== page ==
And what about India? What is our position, and what should be our position?

The really big wild card here is India, which has a huge population and a reasonably hefty economy. The USSR was India’s protector during the Cold War, and much of India’s military equipment still comes from Russia (though this is starting to shift). So India can’t be expected to enter into any conflict against Russia. But China is a very different matter. China is India’s main military threat, and the two countries have come to blows recently over a disputed border. They are also rivals for influence in the Indo-Pacific region. This is why India has joined the Quad, forging a loose quasi-alliance with the U.S., Japan and Australia whose purpose is obviously to hedge against China.

We live in interesting times. On that score, there is no doubt.

One person worth following on Twitter on this topic is Elbridge Colby. This is his pinned tweet, if you’re asking why he is worth following on this issue:

Bottomline: buckle up. Life is about to get very interesting indeed.

The Verge Writes About SEO

“In evolutionary theory, this is called the Red Queen phenomenon,” Malcolm said. “Because in Alice in Wonderland the Red Queen tells Alice she has to run as fast as she can just to stay where she is. That’s the way evolutionary spirals seem. All the organisms are evolving at a furious pace just to stay in the same balance. To stay where they are.”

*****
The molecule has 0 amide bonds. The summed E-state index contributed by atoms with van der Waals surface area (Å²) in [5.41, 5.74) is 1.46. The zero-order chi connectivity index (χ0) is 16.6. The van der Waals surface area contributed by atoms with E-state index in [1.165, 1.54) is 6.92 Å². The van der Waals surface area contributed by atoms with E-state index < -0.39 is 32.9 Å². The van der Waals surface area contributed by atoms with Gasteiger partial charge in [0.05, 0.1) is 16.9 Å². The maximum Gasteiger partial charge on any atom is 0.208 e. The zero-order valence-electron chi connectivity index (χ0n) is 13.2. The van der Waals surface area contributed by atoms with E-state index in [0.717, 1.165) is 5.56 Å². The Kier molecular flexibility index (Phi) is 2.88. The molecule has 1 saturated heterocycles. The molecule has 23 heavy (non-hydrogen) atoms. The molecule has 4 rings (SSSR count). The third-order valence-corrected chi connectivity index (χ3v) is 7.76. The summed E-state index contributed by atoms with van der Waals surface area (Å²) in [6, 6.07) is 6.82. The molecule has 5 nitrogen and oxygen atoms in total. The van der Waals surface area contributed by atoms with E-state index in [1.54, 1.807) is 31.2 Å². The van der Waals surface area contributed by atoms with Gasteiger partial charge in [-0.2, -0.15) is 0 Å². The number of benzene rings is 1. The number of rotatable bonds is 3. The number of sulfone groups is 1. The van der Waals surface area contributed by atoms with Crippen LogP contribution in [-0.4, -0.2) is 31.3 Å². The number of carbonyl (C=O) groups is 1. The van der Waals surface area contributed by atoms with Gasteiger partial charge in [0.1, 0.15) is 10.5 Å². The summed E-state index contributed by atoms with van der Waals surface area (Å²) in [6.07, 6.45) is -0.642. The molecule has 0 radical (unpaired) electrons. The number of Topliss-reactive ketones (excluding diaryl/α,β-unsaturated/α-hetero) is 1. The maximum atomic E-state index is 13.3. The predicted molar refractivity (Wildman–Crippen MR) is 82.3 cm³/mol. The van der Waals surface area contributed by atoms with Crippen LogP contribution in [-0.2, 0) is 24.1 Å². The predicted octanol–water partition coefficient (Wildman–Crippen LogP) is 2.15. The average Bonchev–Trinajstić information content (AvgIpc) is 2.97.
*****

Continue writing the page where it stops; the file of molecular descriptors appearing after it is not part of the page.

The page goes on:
That’s from The Lost World, by Michael Crichton. I loved reading it, back when I was in Junior College, and for some reason, this little excerpt has stuck with me.

I was reminded of it today, when I was reading an excellent article by Amanda Chicago Lewis in The Verge, on the topic of Search Engine Optimization.

You know what search engine optimization is, of course. Everybody does. But still, just in case:

SEO stands for “search engine optimization.” In simple terms, SEO means the process of improving your website to increase its visibility in Google, Microsoft Bing, and other search engines whenever people search for:

Products you sell.
Services you provide.
Information on topics in which you have deep expertise and/or experience.
The better visibility your pages have in search results, the more likely you are to be found and clicked on. Ultimately, the goal of search engine optimization is to help attract website visitors who will become customers, clients or an audience that keeps coming back.

Read that excerpt again, carefully, and see if you agree with me when I say that I find three bits especially important.